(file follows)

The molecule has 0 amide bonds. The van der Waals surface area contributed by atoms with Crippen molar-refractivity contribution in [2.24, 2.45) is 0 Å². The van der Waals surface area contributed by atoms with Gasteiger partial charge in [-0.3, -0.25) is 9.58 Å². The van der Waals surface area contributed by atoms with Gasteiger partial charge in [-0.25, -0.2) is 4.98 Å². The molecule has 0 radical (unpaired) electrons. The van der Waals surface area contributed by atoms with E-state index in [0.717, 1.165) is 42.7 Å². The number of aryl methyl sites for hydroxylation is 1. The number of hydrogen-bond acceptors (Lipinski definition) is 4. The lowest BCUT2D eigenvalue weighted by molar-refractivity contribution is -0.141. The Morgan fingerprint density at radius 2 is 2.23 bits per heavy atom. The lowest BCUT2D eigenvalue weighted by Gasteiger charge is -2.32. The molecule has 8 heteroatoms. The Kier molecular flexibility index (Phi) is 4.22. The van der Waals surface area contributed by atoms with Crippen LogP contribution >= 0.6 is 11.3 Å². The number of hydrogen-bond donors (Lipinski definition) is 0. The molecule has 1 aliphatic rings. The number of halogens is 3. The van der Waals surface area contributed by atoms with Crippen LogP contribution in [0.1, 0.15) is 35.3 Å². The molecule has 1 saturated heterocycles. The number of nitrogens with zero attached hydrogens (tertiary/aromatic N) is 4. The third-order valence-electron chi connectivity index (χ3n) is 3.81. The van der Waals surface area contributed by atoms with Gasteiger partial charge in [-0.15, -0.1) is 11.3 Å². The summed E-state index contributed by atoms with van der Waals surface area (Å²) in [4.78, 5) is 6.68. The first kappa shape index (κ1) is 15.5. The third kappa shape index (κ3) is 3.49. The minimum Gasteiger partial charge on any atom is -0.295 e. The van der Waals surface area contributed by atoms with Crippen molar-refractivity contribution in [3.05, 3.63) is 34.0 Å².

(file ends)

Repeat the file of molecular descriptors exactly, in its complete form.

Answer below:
The molecule has 0 amide bonds. The van der Waals surface area contributed by atoms with Crippen molar-refractivity contribution in [2.24, 2.45) is 0 Å². The van der Waals surface area contributed by atoms with Gasteiger partial charge in [-0.3, -0.25) is 9.58 Å². The van der Waals surface area contributed by atoms with Gasteiger partial charge in [-0.25, -0.2) is 4.98 Å². The molecule has 0 radical (unpaired) electrons. The van der Waals surface area contributed by atoms with E-state index in [0.717, 1.165) is 42.7 Å². The number of aryl methyl sites for hydroxylation is 1. The number of hydrogen-bond acceptors (Lipinski definition) is 4. The lowest BCUT2D eigenvalue weighted by molar-refractivity contribution is -0.141. The Morgan fingerprint density at radius 2 is 2.23 bits per heavy atom. The lowest BCUT2D eigenvalue weighted by Gasteiger charge is -2.32. The molecule has 8 heteroatoms. The Kier molecular flexibility index (Phi) is 4.22. The van der Waals surface area contributed by atoms with Crippen LogP contribution >= 0.6 is 11.3 Å². The number of hydrogen-bond donors (Lipinski definition) is 0. The molecule has 1 aliphatic rings. The number of halogens is 3. The van der Waals surface area contributed by atoms with Crippen LogP contribution in [0.1, 0.15) is 35.3 Å². The molecule has 1 saturated heterocycles. The number of nitrogens with zero attached hydrogens (tertiary/aromatic N) is 4. The third-order valence-electron chi connectivity index (χ3n) is 3.81. The van der Waals surface area contributed by atoms with Gasteiger partial charge in [-0.15, -0.1) is 11.3 Å². The summed E-state index contributed by atoms with van der Waals surface area (Å²) in [4.78, 5) is 6.68. The first kappa shape index (κ1) is 15.5. The third kappa shape index (κ3) is 3.49. The minimum Gasteiger partial charge on any atom is -0.295 e. The van der Waals surface area contributed by atoms with Crippen molar-refractivity contribution in [3.05, 3.63) is 34.0 Å².